The phrase "gospel music" was first widely used after 1875, when a book called Gospel Hymns and Sacred Tunes appeared in the North. The South was an early participant in the movement, as the Ruebush-Kieffer Company, founded in 1866 in Virginia's Shenandoah Valley, popularized a shape-note system based on seven rather than the older four-note scheme. Kieffer founded the South's first normal singing school in 1874 to train teachers who fanned out all over the South; he also started a periodical called The Musical Million and published seven-note songbooks for the teachers to carry with them. Advertisements praised the songbooks as especially suitable for extended "special singings." The music bore strong similarities to its secular contemporaries. It was simplified, optimistic, rhythmic, sentimental. Some gospel songs written in the North--such as "Bringing in the Sheaves" and "What a Friend We Have in Jesus"--became especially associated with the South. Other songs--such as "Onward, Christian Soldiers" and "Keep on the Firing Line"--were propelled by the martial imagery of Protestant missionaries. 51


    This is a paragraph from:

    The Promise of the New South: Life after Reconstruction
    Book by Edward L. Ayers; Oxford US, 1992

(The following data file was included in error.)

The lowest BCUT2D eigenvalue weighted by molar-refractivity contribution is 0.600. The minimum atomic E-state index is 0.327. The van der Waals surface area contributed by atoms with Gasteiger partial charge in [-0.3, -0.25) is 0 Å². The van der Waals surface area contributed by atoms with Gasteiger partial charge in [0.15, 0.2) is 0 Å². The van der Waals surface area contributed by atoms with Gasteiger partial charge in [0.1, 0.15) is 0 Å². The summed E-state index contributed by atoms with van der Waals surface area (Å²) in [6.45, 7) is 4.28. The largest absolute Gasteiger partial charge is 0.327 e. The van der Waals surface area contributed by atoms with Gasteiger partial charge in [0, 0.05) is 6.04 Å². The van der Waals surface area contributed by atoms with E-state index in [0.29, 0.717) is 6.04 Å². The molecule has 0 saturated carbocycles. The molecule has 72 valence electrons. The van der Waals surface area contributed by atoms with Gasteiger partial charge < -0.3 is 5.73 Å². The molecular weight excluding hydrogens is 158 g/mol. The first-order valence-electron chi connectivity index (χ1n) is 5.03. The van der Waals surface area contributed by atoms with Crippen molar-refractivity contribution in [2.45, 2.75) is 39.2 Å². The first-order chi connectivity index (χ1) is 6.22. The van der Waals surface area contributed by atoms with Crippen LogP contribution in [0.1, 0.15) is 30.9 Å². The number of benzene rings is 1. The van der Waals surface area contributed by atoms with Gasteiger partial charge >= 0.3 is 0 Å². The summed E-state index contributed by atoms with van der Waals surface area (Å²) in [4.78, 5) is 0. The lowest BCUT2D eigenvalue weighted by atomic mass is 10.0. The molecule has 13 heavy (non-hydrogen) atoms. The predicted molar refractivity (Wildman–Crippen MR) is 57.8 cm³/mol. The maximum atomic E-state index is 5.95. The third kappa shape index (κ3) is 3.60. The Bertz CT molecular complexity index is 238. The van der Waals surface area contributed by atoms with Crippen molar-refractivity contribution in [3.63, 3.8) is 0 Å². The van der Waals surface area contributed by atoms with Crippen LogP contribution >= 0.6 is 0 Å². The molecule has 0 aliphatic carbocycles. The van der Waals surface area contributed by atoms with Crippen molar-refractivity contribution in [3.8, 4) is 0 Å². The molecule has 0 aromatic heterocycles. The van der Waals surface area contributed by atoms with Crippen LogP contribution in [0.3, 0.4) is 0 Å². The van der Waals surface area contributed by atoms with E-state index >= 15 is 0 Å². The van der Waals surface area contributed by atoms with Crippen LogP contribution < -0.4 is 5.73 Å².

The footnote (51) is to Charles K. Wolfe, "Gospel Music, White," in Wilson and Ferris, Encyclopedia of Southern Culture, 1013-14; Malone, Country Music, U.S.A., 12.

    A reference to the East Texas Musical Convention is in this article: Old Can Be Used Instead of New Shape-Note Singing and the Crisis of Modernity in the New South, 1880-1920
    Journal article by Gavin James Campbell; Journal of American Folklore, Vol. 110, 1997


    If you don't have it, send me an email, and we will work it out.

    Jeff.
     
  8. Dr. Bob

    Dr. Bob
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    :rolleyes: [​IMG] :rolleyes: About spewed over that line, Jeff! [​IMG] :eek: [​IMG]
     
  9. rlvaughn

    rlvaughn
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    Jeff, I would be interested in your impressions of Questia after having/using it for about two months now.
     
  10. time like this

    time like this
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    Jeff, i've been using questia for about 6mos. now. it has been a great help for research. i went for the 1yrs sub. for $120. if you find it to be useful this is the way to go.
     
  11. Jeff Weaver

    Jeff Weaver
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    I have subscribed to it, and do find it useful for historical research -- not primary sources but you do get access to full text books, including bibliographies (which I tend to think are more important than a lot of the narrative.)

    Now if it would just write this book for me, I'd be set.
     
  12. rlvaughn

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    Jeff and time like this - thanks for the comments.